West Point talks golf cart rules
During the Nov. 24 work session, the West Point City Council discussed an ordinance that would allow for the use of motorized carts on certain city streets.
City Manager Ed Moon began the discussion outlining several items the council would need to consider before moving forward with an ordinance. Those items included how many wheels the carts needed to have, what city streets to designate, local registration, licensing fees, decals and inspections, time of day for operation and insurance requirements.
Under Georgia state law, there can be no less than three wheels on a motorized cart. With that in mind, Moon asked the council how many wheels they would like the ordinance to contain. “Most of those three-wheeled carts are extremely old golf carts that you don’t find anymore and they are a bit dangerous. So, would the council like to see three wheels, four wheels, just can’t be less than three?” Moon asked.
“Considering the safety concerns, my recommendation on that would be no less than four wheels,” said Councilwoman Deedee Williams.
Moon pointed out that motorized carts cannot be driven on state highways, according to state law.
“This is a bit challenging, I think, for us, because of the way that our city’s laid out in the grid pattern,” Moon said.
Moon went on to suggest that designating streets to be based upon the speed limit.
“In looking at our ordinance, the majority of our streets are 30 miles per hour. However, if the street is not signed, then it is 35 miles per hour. So, if the council chose to make them legal on streets of 35 miles per hour that will cover most all of the residential area, and it will cover the downtown area as well.”
Safety was the primary focus of the discussion with the council, starting with age to registration and operation of a motorized cart. Williams offered her suggestion that a person would have to be at least 21 years old to register and Councilwoman Sandra Thornton took that suggestion one step further and suggested that 21 be the age to both register and operate.
Mayor Steve Tramell said he had no problem with that but offered another opinion for the council to consider.
“I’ve got no problem with that, other than you can have a driver’s license at 16 and drive a car,” Trammell said. “Why can’t you drive a cart is what we are going to hear from people.”
While agreeing with Tramell’s statement, Councilman Henry Hutchinson said he thought the best way to govern this was to mirror the state requirements for obtaining a driver’s license. Hutchinson also said his biggest concern would be the nighttime riding.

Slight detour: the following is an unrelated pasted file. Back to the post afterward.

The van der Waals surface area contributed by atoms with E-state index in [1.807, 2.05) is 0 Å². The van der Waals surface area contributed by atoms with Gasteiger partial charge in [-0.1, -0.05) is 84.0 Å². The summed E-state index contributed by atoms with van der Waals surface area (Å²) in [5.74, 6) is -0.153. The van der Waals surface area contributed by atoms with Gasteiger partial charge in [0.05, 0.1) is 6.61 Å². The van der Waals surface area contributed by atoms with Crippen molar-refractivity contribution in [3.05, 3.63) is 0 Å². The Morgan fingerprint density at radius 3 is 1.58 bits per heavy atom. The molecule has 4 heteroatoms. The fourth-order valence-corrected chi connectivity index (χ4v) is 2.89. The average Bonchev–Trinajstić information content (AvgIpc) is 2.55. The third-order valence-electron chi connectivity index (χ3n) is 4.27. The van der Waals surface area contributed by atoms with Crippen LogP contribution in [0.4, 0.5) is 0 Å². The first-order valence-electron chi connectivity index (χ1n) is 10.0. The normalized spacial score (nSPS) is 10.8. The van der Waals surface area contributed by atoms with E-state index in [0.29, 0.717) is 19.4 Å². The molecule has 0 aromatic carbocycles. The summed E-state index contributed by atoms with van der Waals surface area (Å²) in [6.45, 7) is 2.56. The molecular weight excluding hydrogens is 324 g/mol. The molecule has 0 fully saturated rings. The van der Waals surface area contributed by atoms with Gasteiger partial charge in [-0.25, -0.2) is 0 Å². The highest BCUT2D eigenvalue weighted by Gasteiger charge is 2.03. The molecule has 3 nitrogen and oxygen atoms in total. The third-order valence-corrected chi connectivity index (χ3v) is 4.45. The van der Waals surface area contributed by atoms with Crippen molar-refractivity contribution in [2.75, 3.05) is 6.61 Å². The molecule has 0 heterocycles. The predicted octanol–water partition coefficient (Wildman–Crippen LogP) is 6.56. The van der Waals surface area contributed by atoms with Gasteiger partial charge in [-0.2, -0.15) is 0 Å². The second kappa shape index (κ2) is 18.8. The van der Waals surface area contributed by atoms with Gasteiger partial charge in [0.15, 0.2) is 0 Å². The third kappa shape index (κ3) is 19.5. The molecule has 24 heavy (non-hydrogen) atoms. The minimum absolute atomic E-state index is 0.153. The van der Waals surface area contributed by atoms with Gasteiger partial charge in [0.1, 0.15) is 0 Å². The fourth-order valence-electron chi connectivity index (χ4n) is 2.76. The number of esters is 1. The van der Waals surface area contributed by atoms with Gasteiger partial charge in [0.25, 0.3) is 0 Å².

Tramell echoed Hutchinson’s sentiment.
“I do think they should have brake lights, at minimum brake lights, if not headlights,” Trammell said. “I think the headlights would kind of tie into whether or not we’re allowing any kind at nighttime but even in the daytime, in my opinion, brake lights are important.”
Williams asked for clarity on whether or not law enforcement would monitor and enforce the law like they would for someone driving a car. Moon said anyone riding a motorized cart would have to follow the rules of the road.
“I think Georgia law says you have to be 16. There is some language about being 15 and allowed to drive but there was a date that everyone had to be 16.”
Moon said all of this would go before the city’s attorney, Alex Dixon, for review.
Councilman Gerald Ledbetter asked whether or not insurance would be a requirement. Moon responded that it would be a local requirement and that the council could require proof of liability insurance to be shown at the time of registration.
“My recommendation is that we require some type of liability, probably state minimums. We have to think about other people on the road, not just the people riding,” Ledbetter said.
Lebetter then turned his attention to the street discussion, saying that some of the streets in West Point are not wide enough to fit two cars down. He said there are many that are wide enough to create some sort of pedestrian lane that could include the use of the carts and bicycles.
“When I think about selectively approving it for certain streets, I think about the discrepancy in the width of the streets from community to community, the condition of the streets from community to community,” Williams said. “That is something we really need to address long term.”
As the discussion concluded, Tramell instructed Moon to continue to work on the ordinance and said the council would continue the discussion during their next work session on Dec. 10.
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